Windows has crashed all of 2 or 3 times on me, one of them being when I was halfway done with this post. But, I guess I’m thankful that we have Windows to operate on… I guess. I like Apple, but I also like to build my own computer and make it mine. Apple’s products you can’t really do that. But I’m getting off topic, as per usual…
What I was really touching on was the cliched “Day-before-Thanksgiving-let-me-express-how-grateful-I-am-for-everything” post… and how grateful I am for everything. Not in each moment like we should be, but when I remind myself of them.
I took myself out for some hill sprints earlier today. Right before I did that, I gulped down an edible. I wanted to get higher than I was going to be on the top of that hill.
It’s a unique state of mind that you arrive at when your body is totally redlined for an hour. Your first sprint up the hill, you think “Wow, that was exhilarating!” Your 2nd sprint is where the novelty wears off. The 3rd sprint? Fuck you, I’m done with this shit, let’s go home. Pushing through that constantly worsening mental and physical state 7 more times is literally weakness leaving the body. The thoughts and the urge to stop get louder and more frequent. It happens in between steps, between breaths, the whole walk down to your start before you do it again.
“Quit. Go home. You can tell everyone you did 10 and no one would know. You’re risking injury now. That’s good enough.”
Evil, lazy…. weak. ALL FROM WITHIN YOUR OWN MIND. Why would our minds work that way? Why would it tell me to quit and not improve? I’m trying to improve and my mind and body want to stop.
Fuck you. You’re doing all 10 and you’re doing your best. You’re giving it your all. YOU HAVE MORE IN YOU… PUSH.
*weak crying and whining noises*
I want to tell you that I felt great when I started to jog home. Nope, not even close. The pain set in and I had to stop so I wouldn’t hurl all over the sidewalk. I thought my hip was going to lock up on me. My feet felt like they went 12 rounds with Tyson.
But when I got home and collapsed on the floor I felt better, kind of. I’m still aching, but I feel alive… I feel accomplished. These moments when you push your body to the brink of death are important. Take the suck with the good, even if the suck is self-induced. I prefer it that way.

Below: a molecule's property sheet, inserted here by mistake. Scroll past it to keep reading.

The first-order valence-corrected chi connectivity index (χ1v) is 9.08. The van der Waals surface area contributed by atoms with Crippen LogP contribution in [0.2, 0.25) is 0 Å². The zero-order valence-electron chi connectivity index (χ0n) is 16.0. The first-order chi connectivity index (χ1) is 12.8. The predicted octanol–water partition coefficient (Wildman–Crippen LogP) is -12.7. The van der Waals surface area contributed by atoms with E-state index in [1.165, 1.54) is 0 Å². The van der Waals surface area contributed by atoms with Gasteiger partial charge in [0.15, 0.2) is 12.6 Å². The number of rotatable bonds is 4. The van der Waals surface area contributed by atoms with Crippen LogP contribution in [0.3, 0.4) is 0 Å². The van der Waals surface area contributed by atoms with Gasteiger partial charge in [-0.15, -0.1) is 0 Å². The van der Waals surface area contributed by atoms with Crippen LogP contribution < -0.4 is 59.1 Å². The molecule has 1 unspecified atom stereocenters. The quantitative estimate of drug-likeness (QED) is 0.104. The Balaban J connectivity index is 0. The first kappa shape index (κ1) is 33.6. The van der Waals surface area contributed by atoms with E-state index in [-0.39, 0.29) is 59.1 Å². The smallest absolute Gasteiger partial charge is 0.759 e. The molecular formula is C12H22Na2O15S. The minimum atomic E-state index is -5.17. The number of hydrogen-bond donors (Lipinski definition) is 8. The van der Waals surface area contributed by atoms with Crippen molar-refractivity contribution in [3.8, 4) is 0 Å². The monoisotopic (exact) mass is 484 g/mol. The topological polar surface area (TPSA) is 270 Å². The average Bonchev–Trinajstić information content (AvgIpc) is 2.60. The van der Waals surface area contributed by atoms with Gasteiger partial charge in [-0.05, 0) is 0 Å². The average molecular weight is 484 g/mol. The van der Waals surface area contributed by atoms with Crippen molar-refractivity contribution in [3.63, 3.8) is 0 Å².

The euphoria afterwards is like climbing a tree. The higher you get up the tree, the better your view. You have it easy on the ground, climb higher and see beyond the trees. It’s otherworldly. I can run that fast? I can push that hard? My heart can handle that? When you induce said suck, you get reminded of the depth of the “Suck to Great” spectrum. I’m so thankful that I only needed to go that far. That’s not a spectrum I want full awareness of.
My health is one thing I think I take for granted all too often. Not as much as a lot of people I know, but enough that the guilt from it can be overwhelming. I’ll eat the junk here and there, I’ll drink a little too much (biggest drinking day of the year, anyone?? *Raises glass*), I don’t stretch enough. I should see the doctor more often. Blah blah blah, etc. Take your pick.
Since I got home, I don’t think there’s been one deep breath of fresh air that I haven’t taken notice of. Once you take the “thing” away, you realize how nice it is. Not being able to breathe is scary, getting it back and overcoming that fear is glorious.
Health is wealth. I’m not sure where the quote is from, but it doesn’t matter. I heard another one saying that young men will give away their health for wealth, old men spend their wealth to get back their health.
We can get distracted easily and lose sight of what we have and what’s important. Again, cliche, I’m aware. But take a deep breath right now. Fill your belly button, then your sternum, then your chest with air. Slowly breathe out. That’s life filling your body and then leaving it. Take a sip of whatever you’re drinking. Did you make the cup? What about the liquid? Oh, it’s clean too? Did you go to the bathroom and use running water? Wait… you were able to WALK to the bathroom? You spoiled bastard!
We can play this game all day. There’s too much in our lives to be thankful for. Seriously. It’s not about taking inventory on this one special day, it’s about correcting our dialogue. Put your mind where it needs to be. More intelligent people than me will say to write down 3 things each morning that you’re grateful for – from water to an activity taking place. Who cares what it is, there is not a single thing you CAN’T be thankful for.
But you have to look at the positive. For instance, I’m not thankful for a death in the family, but I’m thankful for all those good times we shared and what we were ABLE to share, not the moments we’ll never have.
It’s internal dialogue and it’s not easy to correct. It can come on as crippling depression, a thief of confidence, an impulsive demon. How you beat that demon is up to you. For me, sometimes it means doing something really physically and mentally difficult. For you, it could be as simple as taking a couple deep breaths. I’ve found my method for improving my state of mind by following a lot of people who’ve fought the same war and methods that worked for them. It’s merely a collection and slight modification of habits and behaviors I’ve read work.
So far, so good. Every day is a battle. We win some, we lose some. My goal is to win as many as I can and hope that by the end I’ll have won the war.
The war is not out there. The battlefield is internal – both mental AND physical. Be thankful but not just tomorrow – every damn day. Use tomorrow as a socially acceptable day to be obnoxiously thankful. Say it out loud, say it in your own mind. Say it. Focus on the positive. Win tomorrow. Fuck it, win today. It’s not over.
You’re alive, motherfucker. This is a wild ride, enjoy the fuck out of it.